In a recent sequence of posts on deploying a Rails application to Elastic Beanstalk (Step1 is here) we set up a secure VPC with public and private subnets. Part of this secure setup is to place your PostgreSQL database server in the private subnets and not make it publicly accessible.
This is great from a security perspective, but raises the question - how do I run my rails console against the database? Typical reasons for doing this might be to bootstrap your users (e.g. create the first Admin user). Or for when you need to debug some data issue.
This post runs through how to tunnel through your Bastion server to your database.
To tunnel through to our database we use
ssh -i [IDENTITY_FILE] -L [LOCAL_PORT]:[RDS_HOST]:[RDS_PORT] ec2-user@[BASTION_HOST]
An example of what this command might look like is:
ssh -i DemoKeyPair.pem -L 6543:demo.c2syu2demiip.eu-west-1.rds.amazonaws.com:5432 email@example.com
This will create a port mapping through our bastion server from our local machine port 6543 to demo.c2syu2demiip.eu-west-1.rds.amazonaws.com port 5432.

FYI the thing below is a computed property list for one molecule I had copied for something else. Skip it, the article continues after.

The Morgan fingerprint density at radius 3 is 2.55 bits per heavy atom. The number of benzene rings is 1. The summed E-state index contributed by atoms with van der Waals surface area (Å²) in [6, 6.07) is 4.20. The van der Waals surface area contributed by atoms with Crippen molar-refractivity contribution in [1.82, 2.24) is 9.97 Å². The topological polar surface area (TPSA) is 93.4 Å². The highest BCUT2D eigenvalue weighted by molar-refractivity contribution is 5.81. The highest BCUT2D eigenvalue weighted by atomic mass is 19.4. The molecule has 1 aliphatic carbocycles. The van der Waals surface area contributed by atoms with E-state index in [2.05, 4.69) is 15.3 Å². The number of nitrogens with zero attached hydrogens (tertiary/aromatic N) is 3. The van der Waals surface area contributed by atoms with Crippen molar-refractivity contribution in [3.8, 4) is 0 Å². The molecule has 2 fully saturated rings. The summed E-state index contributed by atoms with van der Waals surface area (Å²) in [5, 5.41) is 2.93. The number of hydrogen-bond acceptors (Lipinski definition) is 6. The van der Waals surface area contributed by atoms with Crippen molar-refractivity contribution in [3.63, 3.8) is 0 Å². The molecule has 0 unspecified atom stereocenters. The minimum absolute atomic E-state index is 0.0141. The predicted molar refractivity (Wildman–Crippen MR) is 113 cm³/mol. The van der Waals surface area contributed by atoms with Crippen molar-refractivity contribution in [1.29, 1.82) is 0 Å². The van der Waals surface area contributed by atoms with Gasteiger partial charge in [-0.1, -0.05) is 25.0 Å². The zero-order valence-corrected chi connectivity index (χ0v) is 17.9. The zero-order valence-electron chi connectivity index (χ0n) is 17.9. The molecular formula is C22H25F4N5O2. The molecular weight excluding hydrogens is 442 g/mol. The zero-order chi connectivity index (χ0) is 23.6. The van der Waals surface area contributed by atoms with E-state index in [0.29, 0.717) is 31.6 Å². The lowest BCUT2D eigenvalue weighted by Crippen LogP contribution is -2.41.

Once this is successfully set up we can connect to our database as if it was running locally:
psql -h localhost -p 6543 -U db_user -d demo
And to run our rails console (assuming you have setup your production database yml to use
DATABASE_URL=postgres://db_user:Y509q2XJ8M@localhost:6543/demo DISABLE_SPRING=1 bundle rails console production
One important thing to note -
DISABLE_SPRING=1 - this is necessary as otherwise spring will bring up the console with the cached environment from previous runs. This can lead to you connecting to the develop database or to errors if you don’t have PostgreSQL running locally:
Is the server running locally and accepting connections on Unix domain socket "/tmp/.s.PGSQL.5432"?
As always, once you are finished doing what needs to be done with the database, make sure you shutdown your Bastion server. Ideally it should only be run on an as needed basis.